Everyone has missteps in their career. For some people, it derails their entire path. For others, it is a minor blip on the radar. For others, it barely has any effect. Earlier this year saw the release of The Mummy, an action movie remake starring Tom Cruise and Russell Crowe as a way to kick off the new Dark Universe series of classics like Dracula, Wolfman, etc. If you had told me beforehand that that movie would end up sucking the meat missile, I never would have believed you. Indeed though, it was one of the worst (maybe THE worst) Tom Cruise film I have ever seen. But once again, Cruise bounces right back and ends up with another hit on his hands.
So begins the tale of American Made which is based on the very real true story involving government corruption, drug cartels and the underlying question – who is really at fault and who are the real criminals in this whole situation? Barry Seal (Tom Cruise) is just a TWA pilot until opportunity comes knocking in the form of CIA operative Monty Schafer (Domhnall Gleason). Barry is at first tasked with taking photographs over countries like Guatemala, El Salvador and Honduras. However, he is soon sidetracked by members of the Medellin cartel to deliver cocaine for them back into the USA. Eventually, Barry is working for essentially all sides of the coin – however, with all of that pressure from all angles, will it eventually catch up to him?
This was a fun movie. Above all else, it was fun. Tom Cruise gives his usual great smirk-fueled action movie performance with a little more substance than usual and leads the whole thing with pizazz. Cruise is more than swagger in this movie though; he is a guy way over his head throughout the whole thing. He doesn’t know how to handle excess. At one point in the movie, he remarks that he’s run out of places to stash all his money he’s made from various illegal avenues. Domhnall Gleason gets some good material out of his mysterious operative character. Most of the early scenes with he and Cruise don’t give us a lot of insight but later scenes involving Gleason in his cubicle getting razzed by his co-workers allows us more of a look at the duality of his character: the sheen that he puts on with his flashy persona compared to the put-upon nature of his everday appearance.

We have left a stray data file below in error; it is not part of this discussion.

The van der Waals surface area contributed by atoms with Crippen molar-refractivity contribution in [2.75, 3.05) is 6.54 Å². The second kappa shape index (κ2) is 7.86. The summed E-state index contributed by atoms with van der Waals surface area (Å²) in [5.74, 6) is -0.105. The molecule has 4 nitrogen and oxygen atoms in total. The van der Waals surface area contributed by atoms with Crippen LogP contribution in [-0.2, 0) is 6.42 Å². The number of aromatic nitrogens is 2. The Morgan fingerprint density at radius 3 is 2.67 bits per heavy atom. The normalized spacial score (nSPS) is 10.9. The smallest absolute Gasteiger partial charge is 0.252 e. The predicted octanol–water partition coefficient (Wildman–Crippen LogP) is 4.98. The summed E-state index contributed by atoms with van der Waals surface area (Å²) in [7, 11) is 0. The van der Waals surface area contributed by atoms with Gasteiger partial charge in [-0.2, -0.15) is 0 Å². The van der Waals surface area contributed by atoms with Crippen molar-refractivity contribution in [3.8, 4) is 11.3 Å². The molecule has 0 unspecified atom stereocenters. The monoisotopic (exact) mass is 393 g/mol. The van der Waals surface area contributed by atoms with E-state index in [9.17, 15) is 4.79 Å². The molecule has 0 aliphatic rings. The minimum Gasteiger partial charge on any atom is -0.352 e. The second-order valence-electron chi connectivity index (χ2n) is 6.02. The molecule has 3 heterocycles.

The focus on Cruise’s family life wasn’t handled quite as well as it really needed to be as you never really got the sense of his wife’s perspective on the whole matter other than being excited about all the money and then scared when the consequences started rolling in. The one thing involving his home life that was done fairly well was the inclusion of Barry’s brother-in-law JB (Caleb Landry Jones, who was suitably chilling earlier this year in Get Out) as it allowed the story to take some bigger level stakes and help to up the intensity level of the film.
There are not as many action sequences as you may think based on the trailer but much of the suspense comes from simpler things and moments like Cruise peering around a corner not quite sure what he’ll see this time. In fact, there is one thing that occurs late in the film while Barry is watching the news that has such an impact on his life that the movie just comes crashing down on the viewer as one of those “oh sh*t” moments. It’s more effective than anything that happened in The Mummy.
The film doesn’t really let up too much at any given moment even though it does feel like it could’ve lost a few minutes here and there as far as the runtime was concerned.
RATING: *** ½
Less than * (Actively offensive to one’s intelligence)
* (Brutal; bottom-of-the-barrel)
** (Some elements keep it from being awful but still not very good)
*** (Completely watchable; a rental as old-timers might say)
**** (Great film with a few things here and there keeping it from being perfect)
***** (Flawless; a true achievement)